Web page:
Last week there was a very interesting report on spending in the last mayoral election. In it, consultants to the San Jose Elections Commission reported that independent spending in the election totaled over $3 million. Of the six groups that were mentioned, five were associated with the Democratic Party and organized labor (including the police and fire unions). The fifth, and perhaps most controversial and effective, was the Chamber of Commerce’s PAC that leveled some particularly pointed shots at the Cindy Chavez candidacy. By far the largest spender was the Santa Clara County Democratic Campaign, who spent over $1.7 million, ostensibly in support of Chavez’s failed campaign.
The report’s conclusion was interesting and bizarre. In the finding, the Sacramento-based consultant concluded that since most of the money was spent for Chavez and since she lost overwhelmingly to Chuck Reed, then the effects of the independent and probably coordinated spending had no effect. They had “no more or less chance of succeeding.”
Huh? You mean just because the monies were unable to sway an electorate that had already in this one election made up their minds to vote against the status quo of City Hall, then the money had no effect. This is very faulty logic. There are certain waves of public opinion that even the skullduggery of paid hacks and deceit cannot change, no matter which side it comes from. That is universally the case in some elections. But in lesser races—say District 8 in Evergreen, or certain supervisors’ races or other such low-key competitions—when “directed mail” exposes the deficiencies or simply tells lies, they can be quite effective.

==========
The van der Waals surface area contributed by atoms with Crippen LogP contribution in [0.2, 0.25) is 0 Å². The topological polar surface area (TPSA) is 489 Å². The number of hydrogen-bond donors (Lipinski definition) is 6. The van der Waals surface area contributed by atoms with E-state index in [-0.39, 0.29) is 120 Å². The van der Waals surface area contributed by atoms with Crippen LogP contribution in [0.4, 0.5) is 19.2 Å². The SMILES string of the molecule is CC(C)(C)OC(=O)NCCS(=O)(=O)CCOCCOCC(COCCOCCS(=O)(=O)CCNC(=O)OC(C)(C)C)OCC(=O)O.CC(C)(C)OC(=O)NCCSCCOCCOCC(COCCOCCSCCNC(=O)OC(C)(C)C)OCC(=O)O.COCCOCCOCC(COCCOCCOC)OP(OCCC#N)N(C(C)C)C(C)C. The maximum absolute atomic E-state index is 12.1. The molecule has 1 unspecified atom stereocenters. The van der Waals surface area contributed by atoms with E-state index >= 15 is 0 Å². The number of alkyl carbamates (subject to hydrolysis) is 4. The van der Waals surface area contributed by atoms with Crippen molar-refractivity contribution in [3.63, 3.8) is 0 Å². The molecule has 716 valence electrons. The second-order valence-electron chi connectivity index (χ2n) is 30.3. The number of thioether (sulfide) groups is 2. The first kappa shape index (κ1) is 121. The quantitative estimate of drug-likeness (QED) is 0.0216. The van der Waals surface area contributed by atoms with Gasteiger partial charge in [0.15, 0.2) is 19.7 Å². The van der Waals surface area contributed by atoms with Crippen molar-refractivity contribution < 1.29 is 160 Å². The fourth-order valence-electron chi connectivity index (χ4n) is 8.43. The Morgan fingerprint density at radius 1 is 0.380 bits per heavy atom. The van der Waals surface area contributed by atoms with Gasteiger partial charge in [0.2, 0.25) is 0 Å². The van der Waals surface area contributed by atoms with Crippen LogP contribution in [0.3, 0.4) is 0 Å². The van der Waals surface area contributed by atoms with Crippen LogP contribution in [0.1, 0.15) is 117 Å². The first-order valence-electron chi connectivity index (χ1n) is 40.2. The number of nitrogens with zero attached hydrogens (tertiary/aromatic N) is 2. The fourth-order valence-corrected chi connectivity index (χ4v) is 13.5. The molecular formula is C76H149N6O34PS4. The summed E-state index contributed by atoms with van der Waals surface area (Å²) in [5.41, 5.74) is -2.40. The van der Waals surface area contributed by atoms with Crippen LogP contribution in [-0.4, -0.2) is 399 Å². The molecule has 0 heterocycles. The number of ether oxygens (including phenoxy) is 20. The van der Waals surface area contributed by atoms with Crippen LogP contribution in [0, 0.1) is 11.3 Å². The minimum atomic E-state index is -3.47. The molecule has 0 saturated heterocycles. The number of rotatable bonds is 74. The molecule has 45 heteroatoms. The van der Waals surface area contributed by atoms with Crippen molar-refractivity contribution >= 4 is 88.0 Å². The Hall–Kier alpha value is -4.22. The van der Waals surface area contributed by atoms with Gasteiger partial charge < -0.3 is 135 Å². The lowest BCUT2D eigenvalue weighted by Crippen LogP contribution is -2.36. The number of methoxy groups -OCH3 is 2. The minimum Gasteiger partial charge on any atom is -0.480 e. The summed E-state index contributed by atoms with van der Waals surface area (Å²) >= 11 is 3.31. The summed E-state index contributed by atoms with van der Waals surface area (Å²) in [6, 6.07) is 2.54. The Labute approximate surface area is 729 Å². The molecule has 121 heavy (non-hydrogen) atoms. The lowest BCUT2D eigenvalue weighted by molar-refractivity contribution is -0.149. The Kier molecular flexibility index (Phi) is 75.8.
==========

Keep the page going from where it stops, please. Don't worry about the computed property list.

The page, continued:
It is only in the highest level of elections where public opinion is so strong that such mendacious or principled (depending on our point of view) “hits” by business, labor, gambling or oil interests will only have minimal effect. (Look at the Clinton victories in certain late primary states despite being outspent 3- or 4-to-1 by Obama as being good examples of money in some races not mattering.) Yet, some “swift boating,” as we painfully observed in the last presidential election, can turn an honored veteran into a coward and a bunch of “chicken hawks” into exalted warriors. Go figure?
The arithmetic is also faulty in the Mercury article when they say the money spent in “support of former labor organizer Chavez” was more than her $1.2 million, while it is clear that all but $393,000 of the total of $3.3 million was spent by labor and their committees “for” Chavez. Mayor Reed was quoted as saying in the aftermath: “I’m surprised I won.”
Well, the fact that he did, and that sometimes money fails to dissuade the voters, is not the norm. Time and again, particularly in less publicized races down the ballot or propositions, the impact of money is supreme.
So here’s a modest proposal: Let’s have labor and the chamber and the public safety unions agree to cease and desist (you know, a Pax San Joseum). Then, go a step further and take the $3-5 million that will be spent on the next mayoral and council elections, and create a fund to alleviate the gang culture in San Jose, give assistance to nonprofits working in these areas, provide youth counseling, and help inner-city schools like Washington, Horace Mann, and Downtown College Prep.
By accepting the premise of the report, we can do a lot of good, still not effect the elections, and make a few neighborhoods in San Jose a better place to live. Now that’s a report that I would eagerly embrace and a leadership in the above organizations that I would deeply respect.